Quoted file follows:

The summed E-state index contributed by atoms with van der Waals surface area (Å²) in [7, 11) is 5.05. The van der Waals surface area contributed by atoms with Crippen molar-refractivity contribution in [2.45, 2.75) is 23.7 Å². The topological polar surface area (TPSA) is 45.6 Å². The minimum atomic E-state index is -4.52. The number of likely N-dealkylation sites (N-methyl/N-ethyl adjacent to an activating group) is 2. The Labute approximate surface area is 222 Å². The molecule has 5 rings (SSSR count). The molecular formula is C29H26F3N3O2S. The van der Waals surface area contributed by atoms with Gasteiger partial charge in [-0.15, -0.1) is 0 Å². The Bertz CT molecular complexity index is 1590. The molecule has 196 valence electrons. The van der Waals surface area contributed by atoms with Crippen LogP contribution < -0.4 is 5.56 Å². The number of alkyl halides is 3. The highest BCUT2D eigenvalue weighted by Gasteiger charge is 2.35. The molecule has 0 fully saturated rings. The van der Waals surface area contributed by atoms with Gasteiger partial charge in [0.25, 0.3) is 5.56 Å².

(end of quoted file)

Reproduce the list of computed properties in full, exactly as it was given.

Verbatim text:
The summed E-state index contributed by atoms with van der Waals surface area (Å²) in [7, 11) is 5.05. The van der Waals surface area contributed by atoms with Crippen molar-refractivity contribution in [2.45, 2.75) is 23.7 Å². The topological polar surface area (TPSA) is 45.6 Å². The minimum atomic E-state index is -4.52. The number of likely N-dealkylation sites (N-methyl/N-ethyl adjacent to an activating group) is 2. The Labute approximate surface area is 222 Å². The molecule has 5 rings (SSSR count). The molecular formula is C29H26F3N3O2S. The van der Waals surface area contributed by atoms with Gasteiger partial charge in [-0.15, -0.1) is 0 Å². The Bertz CT molecular complexity index is 1590. The molecule has 196 valence electrons. The van der Waals surface area contributed by atoms with Crippen LogP contribution < -0.4 is 5.56 Å². The number of alkyl halides is 3. The highest BCUT2D eigenvalue weighted by Gasteiger charge is 2.35. The molecule has 0 fully saturated rings. The van der Waals surface area contributed by atoms with Gasteiger partial charge in [0.25, 0.3) is 5.56 Å².